my articles have, of late, so visibly improved.

In truth, sir, I am wholly indebted to you. Feeling a gradual debility
come over my facetiæ, I tried several potions of the "New Monthly" and
"Bentley's Miscellany," without experiencing the smallest relief. "PUNCH"
and his "Essence of Guffaw" were, however, most strongly recommended to me
by my friend the editor of "Cruikshank's Omnibus," who had wonderfully
revived after taking repeated doses. I followed his example, and am now
completely re-established in fine, jocular health.

I am, Sir,



       *       *       *       *       *

Inestimable SIR,--A thousand blessings light upon your head! You have
snatched a too fond heart from a too early grave. My life-preserver, my
PUNCH! receive the grateful benedictions of a resuscitated soul, of a
saved Seraphina Simpkins!

Samuel, dearest PUNCH, was false! He took Jemima to the Pavilion; I
detected his perfidy, and determined to end my sorrows under the fourth
arch of Waterloo-bridge.

In my way to the fatal spot I passed--no, I could _not_ pass--your office.
By chance directed, or by fate constrained, I stopped to read a placard of
your infallible specific. I bought one dose--it was enough. I have now
forgotten Samuel, and am happy in the affection of another.

Publish this, if you please; it may be of service to young persons who are
crossed in love, and in want of straw-bonnets at 3s. 6d. each, best

I am, yours,


Architect of Tuscan, straw, and other bonnets, Lant-street, Borough.

       *       *       *       *       *

CAUTION.--None are genuine unless duly stamped--with good humour, good
taste, and good jokes. Observe: "PUNCH, OR THE LONDON CHARIVARI, price
Threepence," is on the cover. Several spurious imitations are abroad, at a
reduced price, the effects of which are dreadful upon the system.

       *       *       *       *       *


The following pictorial joke has been sent to us by Count D'Orsay, which
he denominates

[Illustration: TILING A FLAT.]

All our attempts to discover the wit of this _tableau d'esprit_ have been
quite fu-_tile_. Perhaps our readers will be more successful.

       *       *       *       *       *


Wanted, by Mons. Lafontaine, a few fine able-bodied young men, who can
suffer the running of pins into their legs without flinching, and who can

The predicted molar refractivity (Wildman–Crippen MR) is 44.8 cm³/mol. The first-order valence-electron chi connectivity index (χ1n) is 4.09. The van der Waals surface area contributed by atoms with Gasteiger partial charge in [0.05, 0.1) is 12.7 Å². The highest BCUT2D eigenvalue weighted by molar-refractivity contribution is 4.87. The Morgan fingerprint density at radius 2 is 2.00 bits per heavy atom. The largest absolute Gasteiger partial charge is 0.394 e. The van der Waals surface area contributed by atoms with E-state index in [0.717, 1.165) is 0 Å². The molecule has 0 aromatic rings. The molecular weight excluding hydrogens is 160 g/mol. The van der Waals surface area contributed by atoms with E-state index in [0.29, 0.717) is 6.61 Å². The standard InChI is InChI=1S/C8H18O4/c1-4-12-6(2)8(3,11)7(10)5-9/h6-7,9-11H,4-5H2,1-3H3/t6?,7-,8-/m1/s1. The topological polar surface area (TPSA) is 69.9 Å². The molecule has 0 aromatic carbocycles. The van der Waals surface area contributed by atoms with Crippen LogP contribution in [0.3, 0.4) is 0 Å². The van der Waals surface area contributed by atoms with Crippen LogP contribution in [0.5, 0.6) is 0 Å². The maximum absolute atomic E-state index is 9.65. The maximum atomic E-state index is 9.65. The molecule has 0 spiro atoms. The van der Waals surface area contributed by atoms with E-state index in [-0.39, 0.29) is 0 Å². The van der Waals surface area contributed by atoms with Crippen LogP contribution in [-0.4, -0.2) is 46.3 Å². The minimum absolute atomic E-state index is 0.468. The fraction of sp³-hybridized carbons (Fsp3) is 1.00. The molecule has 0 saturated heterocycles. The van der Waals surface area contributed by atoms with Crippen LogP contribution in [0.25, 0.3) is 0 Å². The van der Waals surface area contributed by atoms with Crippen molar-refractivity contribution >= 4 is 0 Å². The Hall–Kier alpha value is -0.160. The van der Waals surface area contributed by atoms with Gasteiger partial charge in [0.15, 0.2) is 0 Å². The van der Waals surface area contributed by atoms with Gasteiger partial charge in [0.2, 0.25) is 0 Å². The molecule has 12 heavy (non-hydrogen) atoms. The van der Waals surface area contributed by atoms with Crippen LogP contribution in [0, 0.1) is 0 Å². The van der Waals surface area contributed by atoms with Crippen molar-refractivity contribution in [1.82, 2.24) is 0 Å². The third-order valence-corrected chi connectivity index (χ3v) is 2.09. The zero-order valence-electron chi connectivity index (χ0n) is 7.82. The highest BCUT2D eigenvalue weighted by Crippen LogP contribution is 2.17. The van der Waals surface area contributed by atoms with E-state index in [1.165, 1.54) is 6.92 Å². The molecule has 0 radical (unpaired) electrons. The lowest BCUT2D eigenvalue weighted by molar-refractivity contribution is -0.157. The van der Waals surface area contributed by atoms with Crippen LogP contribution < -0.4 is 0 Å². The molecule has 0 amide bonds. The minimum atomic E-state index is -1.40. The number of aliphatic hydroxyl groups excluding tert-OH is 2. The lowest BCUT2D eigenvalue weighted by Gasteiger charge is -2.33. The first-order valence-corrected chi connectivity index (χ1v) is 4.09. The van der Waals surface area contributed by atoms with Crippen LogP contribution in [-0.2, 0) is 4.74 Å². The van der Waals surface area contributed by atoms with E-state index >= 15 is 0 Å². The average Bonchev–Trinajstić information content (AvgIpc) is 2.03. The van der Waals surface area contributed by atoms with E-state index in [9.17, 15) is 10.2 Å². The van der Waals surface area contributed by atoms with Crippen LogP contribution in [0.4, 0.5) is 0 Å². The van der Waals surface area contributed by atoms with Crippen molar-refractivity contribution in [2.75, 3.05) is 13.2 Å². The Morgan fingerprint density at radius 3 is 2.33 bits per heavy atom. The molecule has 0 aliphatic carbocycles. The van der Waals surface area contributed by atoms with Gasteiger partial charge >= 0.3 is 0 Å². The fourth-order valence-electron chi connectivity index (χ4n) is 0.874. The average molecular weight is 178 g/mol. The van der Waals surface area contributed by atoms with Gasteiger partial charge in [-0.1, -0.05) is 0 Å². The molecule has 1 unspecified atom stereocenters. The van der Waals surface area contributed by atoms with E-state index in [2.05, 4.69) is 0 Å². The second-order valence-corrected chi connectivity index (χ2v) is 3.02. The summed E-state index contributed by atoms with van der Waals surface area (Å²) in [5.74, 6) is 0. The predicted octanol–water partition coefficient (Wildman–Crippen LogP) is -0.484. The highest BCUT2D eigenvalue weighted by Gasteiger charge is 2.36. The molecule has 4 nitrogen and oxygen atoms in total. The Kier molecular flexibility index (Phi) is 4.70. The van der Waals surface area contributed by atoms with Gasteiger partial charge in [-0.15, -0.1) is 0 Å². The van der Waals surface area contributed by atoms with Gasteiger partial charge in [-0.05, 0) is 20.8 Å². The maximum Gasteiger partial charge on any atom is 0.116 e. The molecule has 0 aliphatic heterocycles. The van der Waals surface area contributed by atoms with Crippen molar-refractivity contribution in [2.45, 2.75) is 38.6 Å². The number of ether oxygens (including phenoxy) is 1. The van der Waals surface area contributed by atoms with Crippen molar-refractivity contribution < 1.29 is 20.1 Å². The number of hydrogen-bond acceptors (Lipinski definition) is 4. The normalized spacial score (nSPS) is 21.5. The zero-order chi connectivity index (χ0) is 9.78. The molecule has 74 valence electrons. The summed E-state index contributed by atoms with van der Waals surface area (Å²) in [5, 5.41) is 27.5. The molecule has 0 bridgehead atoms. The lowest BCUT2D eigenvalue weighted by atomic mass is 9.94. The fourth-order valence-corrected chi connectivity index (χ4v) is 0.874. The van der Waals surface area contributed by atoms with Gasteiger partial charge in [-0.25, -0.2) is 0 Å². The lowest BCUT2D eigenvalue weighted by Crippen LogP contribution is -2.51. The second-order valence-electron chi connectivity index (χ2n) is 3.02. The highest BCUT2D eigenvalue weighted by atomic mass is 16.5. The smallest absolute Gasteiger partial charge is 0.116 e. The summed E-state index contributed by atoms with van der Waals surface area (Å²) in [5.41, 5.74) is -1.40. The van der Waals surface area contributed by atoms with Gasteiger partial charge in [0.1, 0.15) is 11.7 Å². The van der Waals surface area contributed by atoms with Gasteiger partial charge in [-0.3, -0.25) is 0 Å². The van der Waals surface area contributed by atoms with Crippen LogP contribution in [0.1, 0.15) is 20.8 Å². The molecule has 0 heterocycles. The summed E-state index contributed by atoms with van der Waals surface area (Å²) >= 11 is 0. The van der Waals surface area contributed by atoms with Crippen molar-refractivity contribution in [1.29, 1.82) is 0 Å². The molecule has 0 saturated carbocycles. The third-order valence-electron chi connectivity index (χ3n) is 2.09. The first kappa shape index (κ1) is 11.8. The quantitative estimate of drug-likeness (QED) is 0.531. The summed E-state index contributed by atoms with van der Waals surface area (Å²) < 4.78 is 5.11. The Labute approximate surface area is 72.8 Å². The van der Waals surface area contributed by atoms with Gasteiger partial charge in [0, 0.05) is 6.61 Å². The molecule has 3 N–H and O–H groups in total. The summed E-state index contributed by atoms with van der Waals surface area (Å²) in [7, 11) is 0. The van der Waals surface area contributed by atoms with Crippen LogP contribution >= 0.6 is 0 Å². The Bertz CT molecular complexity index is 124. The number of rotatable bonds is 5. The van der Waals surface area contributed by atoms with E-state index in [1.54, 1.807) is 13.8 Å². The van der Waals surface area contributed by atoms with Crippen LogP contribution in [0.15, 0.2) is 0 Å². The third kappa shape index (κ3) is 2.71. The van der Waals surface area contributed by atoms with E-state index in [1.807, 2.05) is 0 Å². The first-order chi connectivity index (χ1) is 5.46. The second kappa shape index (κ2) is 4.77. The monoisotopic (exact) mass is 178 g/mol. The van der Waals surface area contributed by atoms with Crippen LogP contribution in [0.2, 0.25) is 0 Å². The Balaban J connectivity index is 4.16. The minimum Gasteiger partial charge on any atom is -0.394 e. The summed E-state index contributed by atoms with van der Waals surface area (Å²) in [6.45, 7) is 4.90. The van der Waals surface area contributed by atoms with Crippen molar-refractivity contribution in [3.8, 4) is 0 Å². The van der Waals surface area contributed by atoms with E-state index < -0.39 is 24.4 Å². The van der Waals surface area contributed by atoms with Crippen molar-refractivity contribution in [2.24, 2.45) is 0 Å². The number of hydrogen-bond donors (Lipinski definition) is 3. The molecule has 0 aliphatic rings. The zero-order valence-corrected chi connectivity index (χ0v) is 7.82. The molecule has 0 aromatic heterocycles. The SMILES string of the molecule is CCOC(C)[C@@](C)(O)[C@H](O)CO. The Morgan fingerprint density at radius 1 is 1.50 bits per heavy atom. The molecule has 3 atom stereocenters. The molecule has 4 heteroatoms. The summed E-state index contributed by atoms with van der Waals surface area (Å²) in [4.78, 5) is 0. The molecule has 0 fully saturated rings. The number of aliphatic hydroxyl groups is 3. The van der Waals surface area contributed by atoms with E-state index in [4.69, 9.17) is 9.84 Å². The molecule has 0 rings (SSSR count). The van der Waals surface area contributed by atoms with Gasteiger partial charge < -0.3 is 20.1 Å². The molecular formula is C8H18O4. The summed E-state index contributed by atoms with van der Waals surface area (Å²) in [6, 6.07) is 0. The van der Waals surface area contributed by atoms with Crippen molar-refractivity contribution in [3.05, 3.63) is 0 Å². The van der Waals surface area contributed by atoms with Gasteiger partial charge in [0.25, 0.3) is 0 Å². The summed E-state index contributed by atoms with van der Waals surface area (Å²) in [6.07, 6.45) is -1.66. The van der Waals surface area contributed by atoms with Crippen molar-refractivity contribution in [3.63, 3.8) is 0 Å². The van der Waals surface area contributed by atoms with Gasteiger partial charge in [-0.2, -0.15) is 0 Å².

stare out an ignited lucifer without winking. A few respectable-looking
men, to get up in the room and make speeches on the subject of the
mesmeric science, will also be treated with. Quakers' hats and coats are
kept on the premises. Any little boy who has been accustomed at school to
bear the cane without wincing will be liberally treated with.

       *       *       *       *       *


HORACE TWISS, on being told that the workmen employed at the New Houses of
Parliament struck last week, to the number of 468, declared that he would
follow their example unless Bob raised his wages.

       *       *       *       *       *


    "Now the Poor Law is the only remedy for all the distresses
    referred to contained in the whole of the Baronet's
    speech."--_Morning Chronicle_, Sept. 21.

    Oh! dear Doctor,
      Great bill
      And pill
  Most worthy follower in the steps
    Of Dr. Epps,
  And eke that cannie man
    Old Dr. Hanneman--
  Two individuals of consummate gumption,
    Who declare,
    That whensoe'er
  The patient's labouring under a consumption,
  To save him from a trip across the Styx,
    To ancient Nick's
    In Charon's shallop,
  If the consumption be upon the canter,
  It should be put upon the gallop
  For, "_similia similibus curantur_,"
    Great medicinal cod
    (Beating the mode
  Of old Hippocrates, whom M.D.'s mostly follow,
    Quite hollow);
  Which would make
    A patient take
  No end of verjuice for the belly-ache;
  And find, beyond a question,
    A power of good in
    A lump of cold plum-pudding
  For a case of indigestion.
    And just as sage,
    In this wise age,